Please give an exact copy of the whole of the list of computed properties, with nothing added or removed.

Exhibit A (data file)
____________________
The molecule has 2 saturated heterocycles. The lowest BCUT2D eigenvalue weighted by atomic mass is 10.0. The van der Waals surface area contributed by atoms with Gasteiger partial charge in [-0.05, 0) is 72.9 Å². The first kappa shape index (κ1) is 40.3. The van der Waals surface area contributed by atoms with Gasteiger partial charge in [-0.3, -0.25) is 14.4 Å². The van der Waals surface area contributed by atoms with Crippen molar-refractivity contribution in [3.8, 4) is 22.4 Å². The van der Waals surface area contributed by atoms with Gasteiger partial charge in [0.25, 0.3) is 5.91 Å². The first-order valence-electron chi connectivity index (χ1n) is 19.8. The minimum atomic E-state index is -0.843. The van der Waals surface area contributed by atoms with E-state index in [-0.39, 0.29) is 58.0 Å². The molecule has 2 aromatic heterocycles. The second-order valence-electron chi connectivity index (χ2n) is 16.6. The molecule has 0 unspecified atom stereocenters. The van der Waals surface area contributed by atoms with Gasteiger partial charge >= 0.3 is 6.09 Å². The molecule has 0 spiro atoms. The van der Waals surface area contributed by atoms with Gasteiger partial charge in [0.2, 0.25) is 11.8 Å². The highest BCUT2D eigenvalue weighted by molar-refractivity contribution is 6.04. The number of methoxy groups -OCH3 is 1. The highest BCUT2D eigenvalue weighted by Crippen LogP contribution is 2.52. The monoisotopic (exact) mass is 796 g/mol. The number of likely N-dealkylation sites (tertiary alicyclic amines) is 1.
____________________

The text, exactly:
The molecule has 2 saturated heterocycles. The lowest BCUT2D eigenvalue weighted by atomic mass is 10.0. The van der Waals surface area contributed by atoms with Gasteiger partial charge in [-0.05, 0) is 72.9 Å². The first kappa shape index (κ1) is 40.3. The van der Waals surface area contributed by atoms with Gasteiger partial charge in [-0.3, -0.25) is 14.4 Å². The van der Waals surface area contributed by atoms with Crippen molar-refractivity contribution in [3.8, 4) is 22.4 Å². The van der Waals surface area contributed by atoms with Gasteiger partial charge in [0.25, 0.3) is 5.91 Å². The first-order valence-electron chi connectivity index (χ1n) is 19.8. The minimum atomic E-state index is -0.843. The van der Waals surface area contributed by atoms with E-state index in [-0.39, 0.29) is 58.0 Å². The molecule has 2 aromatic heterocycles. The second-order valence-electron chi connectivity index (χ2n) is 16.6. The molecule has 0 unspecified atom stereocenters. The van der Waals surface area contributed by atoms with Gasteiger partial charge >= 0.3 is 6.09 Å². The molecule has 0 spiro atoms. The van der Waals surface area contributed by atoms with Gasteiger partial charge in [0.2, 0.25) is 11.8 Å². The highest BCUT2D eigenvalue weighted by molar-refractivity contribution is 6.04. The number of methoxy groups -OCH3 is 1. The highest BCUT2D eigenvalue weighted by Crippen LogP contribution is 2.52. The monoisotopic (exact) mass is 796 g/mol. The number of likely N-dealkylation sites (tertiary alicyclic amines) is 1.